because they do not fit within the rationale for misconduct in science as defined by the panel in Chapter 1.
The investigation of questionable research practices as incidents of alleged misconduct in science, in the absence of consensus about the nature, acceptability, and damage that questionable practices cause, can do serious harm to individuals and to the research, enterprise. Institutional or regulatory efforts to determine “correct” research methods or analytical practices, without sustained participation by the research community, could encourage orthodoxy and rigidity in research practice and cause scientists to avoid novel or unconventional research paradigms. 10
Government regulations currently require local institutions to notify the sponsoring agency if they intend to initiate an investigation of an allegation of misconduct in science. The institutions are also required to submit a report of the investigation when it is completed. These reports, in the aggregate, may provide a future source of evidence regarding the frequency with which misconduct-in-science cases are handled by local institutions.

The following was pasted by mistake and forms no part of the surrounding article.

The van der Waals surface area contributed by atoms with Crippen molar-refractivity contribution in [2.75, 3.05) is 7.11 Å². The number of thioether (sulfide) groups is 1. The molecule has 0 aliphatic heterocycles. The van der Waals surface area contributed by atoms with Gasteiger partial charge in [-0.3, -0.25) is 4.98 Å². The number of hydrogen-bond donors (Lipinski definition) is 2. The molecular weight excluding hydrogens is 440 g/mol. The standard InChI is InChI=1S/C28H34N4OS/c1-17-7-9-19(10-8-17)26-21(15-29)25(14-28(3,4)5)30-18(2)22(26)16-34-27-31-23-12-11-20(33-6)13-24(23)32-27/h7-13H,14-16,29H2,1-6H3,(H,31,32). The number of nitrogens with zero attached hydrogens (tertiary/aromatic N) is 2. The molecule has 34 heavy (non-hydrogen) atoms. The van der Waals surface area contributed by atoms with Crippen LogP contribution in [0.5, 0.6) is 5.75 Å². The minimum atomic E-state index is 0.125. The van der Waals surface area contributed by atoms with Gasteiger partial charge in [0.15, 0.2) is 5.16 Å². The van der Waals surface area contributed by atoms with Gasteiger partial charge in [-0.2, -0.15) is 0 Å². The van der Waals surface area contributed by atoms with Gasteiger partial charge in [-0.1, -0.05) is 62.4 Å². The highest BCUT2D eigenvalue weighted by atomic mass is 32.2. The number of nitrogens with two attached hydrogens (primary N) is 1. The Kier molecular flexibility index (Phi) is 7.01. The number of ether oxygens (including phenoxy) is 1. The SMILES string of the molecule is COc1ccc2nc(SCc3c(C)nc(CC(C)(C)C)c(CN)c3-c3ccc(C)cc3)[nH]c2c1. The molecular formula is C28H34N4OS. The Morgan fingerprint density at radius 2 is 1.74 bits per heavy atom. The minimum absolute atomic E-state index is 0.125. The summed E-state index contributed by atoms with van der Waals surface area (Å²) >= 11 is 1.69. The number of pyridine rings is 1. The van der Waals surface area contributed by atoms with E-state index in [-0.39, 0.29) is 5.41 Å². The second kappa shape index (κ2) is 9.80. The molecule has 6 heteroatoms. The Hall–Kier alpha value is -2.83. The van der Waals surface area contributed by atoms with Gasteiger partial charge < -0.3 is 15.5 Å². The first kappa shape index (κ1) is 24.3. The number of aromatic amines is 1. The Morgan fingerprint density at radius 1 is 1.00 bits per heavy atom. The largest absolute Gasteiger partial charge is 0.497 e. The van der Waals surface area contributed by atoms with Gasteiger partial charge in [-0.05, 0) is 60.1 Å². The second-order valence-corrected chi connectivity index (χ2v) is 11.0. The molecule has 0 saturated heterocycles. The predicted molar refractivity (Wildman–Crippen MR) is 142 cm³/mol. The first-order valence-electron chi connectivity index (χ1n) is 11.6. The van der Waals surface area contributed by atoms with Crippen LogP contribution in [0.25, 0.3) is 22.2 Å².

Although some investigatory reports have been released on an ad hoc basis, research scientists generally do not have access to comprehensive summaries of the investigatory reports prepared or reviewed by government agencies. The absence of such summaries impedes informed analysis of misconduct in science and inhibits the exchange of information and experience among institutions about factors that can contribute to or prevent misconduct in science.
The perspectives and experiences of institutional officials in handling allegations of misconduct in science are likely in the future to be important sources of information about the incidence of misconduct. This body of experience is largely undocumented, and most institutions do not maintain accessible records on their misconduct cases because of concerns about individual privacy and confidentiality, as well as concerns about possible institutional embarrassment, loss of prestige, and lawsuits.
The DHHS's regulations now require grantee institutions to provide annual reports of aggregate information on allegations, inquir-